Investigating Earth's Oceans (Introduction to Earth Science)

Investigating Earth's Oceans (Introduction to Earth Science)

Language: English

Pages: 88

ISBN: 1615304975

Format: PDF / Kindle (mobi) / ePub

Describes the physical, chemical, and biological aspects of the world's oceans, including global tides, water masses, the plants and animals living in the oceans, and how scientists study each aspect.
Title: Investigating Earth's Oceans
Author: Anderson, Michael (EDT)
Publisher: Rosen Pub Group
Publication Date: 2011/08/15
Number of Pages: 88
Binding Type: LIBRARY
Library of Congress: 2010049489

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(1-liter) soda cup. Of the biosphere in this cup, almost 30 ounces (.88 liter) are ocean. Given the immense size of the oceans, it is 8 Introduction not surprising that they hold a lot of life. Of the 33 animal phyla (or categories of animals) on Earth, 30 consist of ocean dwellers. If you’re interested in learning more about the oceans and why they need to be protected, this book is a great place to start. As you read, keep in mind that this is just a small sampling of what scientists have

Cardy/Getty Images 70 Geological Oceanography Clastic Sedimentation Most clastic sediment—rock and soil eroded from the land—is first deposited on the continental shelf, mainly in tidal environments, in deltas, and along beaches. The rest of the sediment continues out to sea. Winds and currents carry fine-grained particles offshore where they ultimately settle to the ocean floor. Along the continental margins, sediment is carried by so-called turbidity currents, which flow downhill because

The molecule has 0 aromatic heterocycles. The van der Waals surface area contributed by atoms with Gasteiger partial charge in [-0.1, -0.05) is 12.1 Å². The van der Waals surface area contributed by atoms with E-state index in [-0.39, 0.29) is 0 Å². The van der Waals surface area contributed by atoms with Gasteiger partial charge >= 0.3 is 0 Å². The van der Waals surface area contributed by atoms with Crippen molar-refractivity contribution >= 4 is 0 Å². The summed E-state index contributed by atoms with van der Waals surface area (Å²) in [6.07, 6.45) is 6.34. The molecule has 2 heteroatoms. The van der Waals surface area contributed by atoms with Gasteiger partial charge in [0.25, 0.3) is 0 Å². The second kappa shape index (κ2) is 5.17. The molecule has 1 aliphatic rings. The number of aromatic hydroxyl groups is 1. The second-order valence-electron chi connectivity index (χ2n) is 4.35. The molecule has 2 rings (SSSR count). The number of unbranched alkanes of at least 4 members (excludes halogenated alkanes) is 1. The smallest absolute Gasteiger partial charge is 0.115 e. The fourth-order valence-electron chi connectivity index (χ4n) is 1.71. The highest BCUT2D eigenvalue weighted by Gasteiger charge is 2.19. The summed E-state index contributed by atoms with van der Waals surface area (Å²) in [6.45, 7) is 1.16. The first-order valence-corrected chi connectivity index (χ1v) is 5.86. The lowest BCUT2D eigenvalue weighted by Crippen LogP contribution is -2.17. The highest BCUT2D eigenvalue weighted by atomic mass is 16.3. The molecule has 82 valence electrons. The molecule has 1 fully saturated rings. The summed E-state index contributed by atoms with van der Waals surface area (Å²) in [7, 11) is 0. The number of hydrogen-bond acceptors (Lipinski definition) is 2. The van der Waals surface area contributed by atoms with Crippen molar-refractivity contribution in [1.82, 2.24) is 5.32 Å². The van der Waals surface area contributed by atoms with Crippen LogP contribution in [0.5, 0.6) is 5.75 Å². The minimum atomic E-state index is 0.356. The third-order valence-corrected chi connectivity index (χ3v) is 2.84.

waters to reach high tide and approximately another six hours for falling waters to reach low tide. This sequence is called the tidal cycle. The complete cycle takes 12 hours and 25 minutes and is then repeated. The amount of change in the water level during a tidal cycle is known as the tidal range. Tides are caused by the gravitational pull of the Sun and the Moon on Earth’s water. When the Sun, Moon, and Earth form a straight line (top), higher and lower tides than usual are generated. In

The primary herbivorous animals of the sea, copepods are vital to marine ecosystems. 49 Investigating Earth’s Oceans Diatoms Tiny one-celled organisms called diatoms are found by the billions in all the waters of Earth. The largest of them are barely visible to the unaided eye, and the smallest are less than a thousandth of an inch long. Biologists classify diatoms as golden or golden-brown forms of algae. Like other algae, diatoms have no leaves, stems, roots, or flowers, but the cell of

use it to make their own food. These microorganisms form the bottom of the food chain: some animals living near the vent eat the microbes or harbor them in their bodies, while other animals in turn eat those animals. Similar communities of organisms have been found around “cold seeps,” places where fluid rich in dissolved methane and other minerals seeps up through the ocean floor. The microorganisms at the base of a seep community obtain energy from methane or sulfur compounds and form a mat

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